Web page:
Photographer's Note

The abnormal class in brothels zone
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In 1978, the Vietnamese military assembled a force of 10 divisions (150,000 troops) and drove into Cambodia to remove the threat of the Khmer Rouge force in an effort called "international duty".

Under Pol Pot's leadership, and within days of overthrowing the government, the Khmer Rouge embarked on an organised mission: they ruthlessly imposed an extremist programme to reconstruct Cambodia on the communist model of Mao's China. The population must, they believed, be made to work as laborers in one huge federation of collective farms. Anyone in opposition — and all intellectuals and educated people were assumed to be — must be eliminated, together with all un-communist aspects of traditional Cambodian society.

So, at short notice and under threat of death, the inhabitants of towns and cities were forced to leave them. The ill, disabled, old and very young were driven out as well, regardless of their physical condition: no-one was spared the exodus. People who refused to leave were killed; so were those who didn't leave fast enough, and those who wouldn't obey orders.

All political and civil rights were abolished. Children were taken from their parents and placed in separate forced labour camps. Factories, schools and universities were shut down; so were hospitals. Lawyers, doctors, teachers, engineers, scientists and professional people in any field (including the army) were murdered, together with their extended families. Religion was banned, all leading Buddhist monks were killed and almost all temples destroyed. Music and radio sets were also banned. It was possible for people to be shot simply for knowing a foreign language, wearing glasses, laughing, or crying. One Khmer slogan ran 'To spare you is no profit, to destroy you is no loss.'

People who escaped murder became unpaid labourers, working on minimum rations and for impossibly long hours. They slept and ate in uncomfortable communes deliberately chosen to be as far as possible from their old homes. Personal relationships were discouraged; so were expressions of affection. People soon became weak from overwork and starvation, and after that fell ill, for which there was no treatment except death.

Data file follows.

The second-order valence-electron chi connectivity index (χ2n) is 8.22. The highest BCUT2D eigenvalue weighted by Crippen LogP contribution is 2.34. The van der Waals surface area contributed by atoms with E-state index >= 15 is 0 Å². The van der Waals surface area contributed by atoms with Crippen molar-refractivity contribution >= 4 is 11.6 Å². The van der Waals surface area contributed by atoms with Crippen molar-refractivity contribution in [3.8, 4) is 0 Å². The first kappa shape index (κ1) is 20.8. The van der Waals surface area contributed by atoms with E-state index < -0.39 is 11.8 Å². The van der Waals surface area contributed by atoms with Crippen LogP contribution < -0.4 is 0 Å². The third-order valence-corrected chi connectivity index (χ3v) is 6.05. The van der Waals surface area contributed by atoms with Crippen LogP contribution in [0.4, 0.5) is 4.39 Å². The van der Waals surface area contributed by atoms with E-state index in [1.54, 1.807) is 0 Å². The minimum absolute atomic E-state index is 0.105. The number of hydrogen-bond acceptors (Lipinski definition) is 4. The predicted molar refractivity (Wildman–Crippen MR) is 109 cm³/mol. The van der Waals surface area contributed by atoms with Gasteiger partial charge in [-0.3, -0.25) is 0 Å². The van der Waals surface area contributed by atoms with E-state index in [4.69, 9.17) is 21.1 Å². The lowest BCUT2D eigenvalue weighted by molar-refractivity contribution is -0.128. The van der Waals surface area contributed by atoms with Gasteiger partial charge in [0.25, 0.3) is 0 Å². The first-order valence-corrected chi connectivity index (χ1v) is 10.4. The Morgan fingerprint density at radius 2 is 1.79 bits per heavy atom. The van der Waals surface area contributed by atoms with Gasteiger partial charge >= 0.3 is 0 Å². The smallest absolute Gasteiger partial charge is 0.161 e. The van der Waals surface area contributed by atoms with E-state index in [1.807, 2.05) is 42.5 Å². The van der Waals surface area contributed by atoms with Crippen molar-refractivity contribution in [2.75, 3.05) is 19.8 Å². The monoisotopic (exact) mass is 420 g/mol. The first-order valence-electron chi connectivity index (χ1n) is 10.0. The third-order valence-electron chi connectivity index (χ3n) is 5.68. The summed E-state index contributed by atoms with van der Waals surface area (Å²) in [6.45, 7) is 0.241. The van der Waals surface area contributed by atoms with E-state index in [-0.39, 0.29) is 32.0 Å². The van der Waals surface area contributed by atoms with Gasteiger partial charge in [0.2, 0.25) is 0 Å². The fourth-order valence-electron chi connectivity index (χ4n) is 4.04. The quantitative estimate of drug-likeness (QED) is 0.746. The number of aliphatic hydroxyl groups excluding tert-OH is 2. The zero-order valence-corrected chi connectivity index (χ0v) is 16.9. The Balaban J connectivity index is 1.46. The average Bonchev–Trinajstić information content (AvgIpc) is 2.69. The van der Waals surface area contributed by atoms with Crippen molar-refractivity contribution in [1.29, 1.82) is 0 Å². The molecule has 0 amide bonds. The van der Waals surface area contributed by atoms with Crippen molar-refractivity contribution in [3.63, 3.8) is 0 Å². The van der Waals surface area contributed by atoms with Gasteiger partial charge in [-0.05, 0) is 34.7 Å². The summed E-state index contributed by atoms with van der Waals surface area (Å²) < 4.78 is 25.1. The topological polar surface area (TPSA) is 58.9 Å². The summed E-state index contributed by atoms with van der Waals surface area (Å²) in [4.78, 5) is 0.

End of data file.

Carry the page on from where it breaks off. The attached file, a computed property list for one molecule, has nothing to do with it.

Also targeted were minority groups, victims of the Khmer Rouge's racism. These included ethnic Chinese, Vietnamese and Thai, and also Cambodians with Chinese, Vietnamese or Thai ancestry. Half the Cham Muslim population was murdered, and 8,000 Christians.

The imposition of a murderous regime always leaves its leaders afraid: afraid of losing power, failing to prevent vengeance, and facing betrayal by ambitious rivals. The Khmer Rouge repeatedly interrogated their own members, imprisoning and executing them on the slightest suspicion of treachery or sabotage.

Civilian deaths in this period, from executions, disease, exhaustion and starvation, have been estimated at well over 2 million.

By the end of the struggle the number of casualties is uncertain but Vietnam has been estimated to take the toll of 30,000 equally. Two decades after international duty, Vietnamese civilians still be the target for race discrimination in Cambodia. They are not documented nor recognized as a citizen. Cambodia doesn’t want them. Vietnam Embassy turns its back to them. These human beings exist as displaced citizens. They survive as a plant, as a rock, as an animal. You name it.

At Love Class, this student is trying to resolve her math using fingers for calculation. Hand-held calculator is something as strange as spacecraft that she only heard about but never saw one. And the bivouac class has no roof, no wall. They learn in dry days. When it rains, they run to take shelter bringing along the furniture. Vietnamese government at home knew about its status, but the teacher must find his way to obtain textbook and prepare his own curriculum.

When it comes to term of charitable work, we only see the helping hand from people like you while finding assisitance or appreciation from government is as hopeless as searching for a needle from the bottom of ocean.


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Additional Photos by Ngy Thanh (ngythanh) Gold Star Critiquer/Gold Star Workshop Editor/Gold Note Writer [C: 471 W: 125 N: 2332] (8458)
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